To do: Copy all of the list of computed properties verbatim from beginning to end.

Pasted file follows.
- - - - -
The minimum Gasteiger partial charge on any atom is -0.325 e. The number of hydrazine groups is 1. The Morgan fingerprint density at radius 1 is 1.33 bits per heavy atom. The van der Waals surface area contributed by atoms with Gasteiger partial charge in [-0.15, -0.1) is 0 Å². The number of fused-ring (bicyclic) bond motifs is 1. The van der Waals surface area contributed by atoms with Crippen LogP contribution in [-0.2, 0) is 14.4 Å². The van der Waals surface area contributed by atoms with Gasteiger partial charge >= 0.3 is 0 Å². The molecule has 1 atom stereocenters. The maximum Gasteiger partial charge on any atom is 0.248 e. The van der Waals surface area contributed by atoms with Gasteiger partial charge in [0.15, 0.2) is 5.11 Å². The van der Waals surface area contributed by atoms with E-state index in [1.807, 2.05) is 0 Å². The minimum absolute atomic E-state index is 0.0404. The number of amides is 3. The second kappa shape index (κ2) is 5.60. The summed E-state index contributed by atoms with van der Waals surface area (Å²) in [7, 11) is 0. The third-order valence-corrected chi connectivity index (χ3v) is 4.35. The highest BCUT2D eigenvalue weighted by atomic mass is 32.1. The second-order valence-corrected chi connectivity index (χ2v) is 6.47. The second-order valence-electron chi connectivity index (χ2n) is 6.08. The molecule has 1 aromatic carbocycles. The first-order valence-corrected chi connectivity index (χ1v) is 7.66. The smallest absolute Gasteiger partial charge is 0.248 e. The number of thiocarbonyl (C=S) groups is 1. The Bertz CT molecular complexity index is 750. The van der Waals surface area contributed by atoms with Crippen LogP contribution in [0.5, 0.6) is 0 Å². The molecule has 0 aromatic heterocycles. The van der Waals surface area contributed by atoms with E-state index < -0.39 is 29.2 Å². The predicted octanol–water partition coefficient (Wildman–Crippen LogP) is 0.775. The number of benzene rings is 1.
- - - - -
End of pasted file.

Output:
The minimum Gasteiger partial charge on any atom is -0.325 e. The number of hydrazine groups is 1. The Morgan fingerprint density at radius 1 is 1.33 bits per heavy atom. The van der Waals surface area contributed by atoms with Gasteiger partial charge in [-0.15, -0.1) is 0 Å². The number of fused-ring (bicyclic) bond motifs is 1. The van der Waals surface area contributed by atoms with Crippen LogP contribution in [-0.2, 0) is 14.4 Å². The van der Waals surface area contributed by atoms with Gasteiger partial charge >= 0.3 is 0 Å². The molecule has 1 atom stereocenters. The maximum Gasteiger partial charge on any atom is 0.248 e. The van der Waals surface area contributed by atoms with Gasteiger partial charge in [0.15, 0.2) is 5.11 Å². The van der Waals surface area contributed by atoms with E-state index in [1.807, 2.05) is 0 Å². The minimum absolute atomic E-state index is 0.0404. The number of amides is 3. The second kappa shape index (κ2) is 5.60. The summed E-state index contributed by atoms with van der Waals surface area (Å²) in [7, 11) is 0. The third-order valence-corrected chi connectivity index (χ3v) is 4.35. The highest BCUT2D eigenvalue weighted by atomic mass is 32.1. The second-order valence-corrected chi connectivity index (χ2v) is 6.47. The second-order valence-electron chi connectivity index (χ2n) is 6.08. The molecule has 1 aromatic carbocycles. The first-order valence-corrected chi connectivity index (χ1v) is 7.66. The smallest absolute Gasteiger partial charge is 0.248 e. The number of thiocarbonyl (C=S) groups is 1. The Bertz CT molecular complexity index is 750. The van der Waals surface area contributed by atoms with Crippen LogP contribution in [0.5, 0.6) is 0 Å². The molecule has 0 aromatic heterocycles. The van der Waals surface area contributed by atoms with E-state index < -0.39 is 29.2 Å². The predicted octanol–water partition coefficient (Wildman–Crippen LogP) is 0.775. The number of benzene rings is 1.